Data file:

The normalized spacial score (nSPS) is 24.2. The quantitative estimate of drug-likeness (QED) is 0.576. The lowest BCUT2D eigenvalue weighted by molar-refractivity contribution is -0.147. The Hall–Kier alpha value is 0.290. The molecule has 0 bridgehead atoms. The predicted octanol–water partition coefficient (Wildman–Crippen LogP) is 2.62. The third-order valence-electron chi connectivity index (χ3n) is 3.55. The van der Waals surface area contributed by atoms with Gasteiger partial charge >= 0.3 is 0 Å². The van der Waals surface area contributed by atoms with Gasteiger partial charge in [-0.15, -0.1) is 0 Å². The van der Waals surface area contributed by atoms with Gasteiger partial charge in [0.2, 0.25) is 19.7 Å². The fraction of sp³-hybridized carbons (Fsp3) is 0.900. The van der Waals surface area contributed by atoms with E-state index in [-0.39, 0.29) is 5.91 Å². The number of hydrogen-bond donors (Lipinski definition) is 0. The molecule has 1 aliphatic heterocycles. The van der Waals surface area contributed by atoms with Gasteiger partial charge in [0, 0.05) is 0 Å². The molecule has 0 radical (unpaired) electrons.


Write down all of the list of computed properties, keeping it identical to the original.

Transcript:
The normalized spacial score (nSPS) is 24.2. The quantitative estimate of drug-likeness (QED) is 0.576. The lowest BCUT2D eigenvalue weighted by molar-refractivity contribution is -0.147. The Hall–Kier alpha value is 0.290. The molecule has 0 bridgehead atoms. The predicted octanol–water partition coefficient (Wildman–Crippen LogP) is 2.62. The third-order valence-electron chi connectivity index (χ3n) is 3.55. The van der Waals surface area contributed by atoms with Gasteiger partial charge >= 0.3 is 0 Å². The van der Waals surface area contributed by atoms with Gasteiger partial charge in [-0.15, -0.1) is 0 Å². The van der Waals surface area contributed by atoms with Gasteiger partial charge in [0.2, 0.25) is 19.7 Å². The fraction of sp³-hybridized carbons (Fsp3) is 0.900. The van der Waals surface area contributed by atoms with E-state index in [-0.39, 0.29) is 5.91 Å². The number of hydrogen-bond donors (Lipinski definition) is 0. The molecule has 1 aliphatic heterocycles. The van der Waals surface area contributed by atoms with Gasteiger partial charge in [0, 0.05) is 0 Å². The molecule has 0 radical (unpaired) electrons.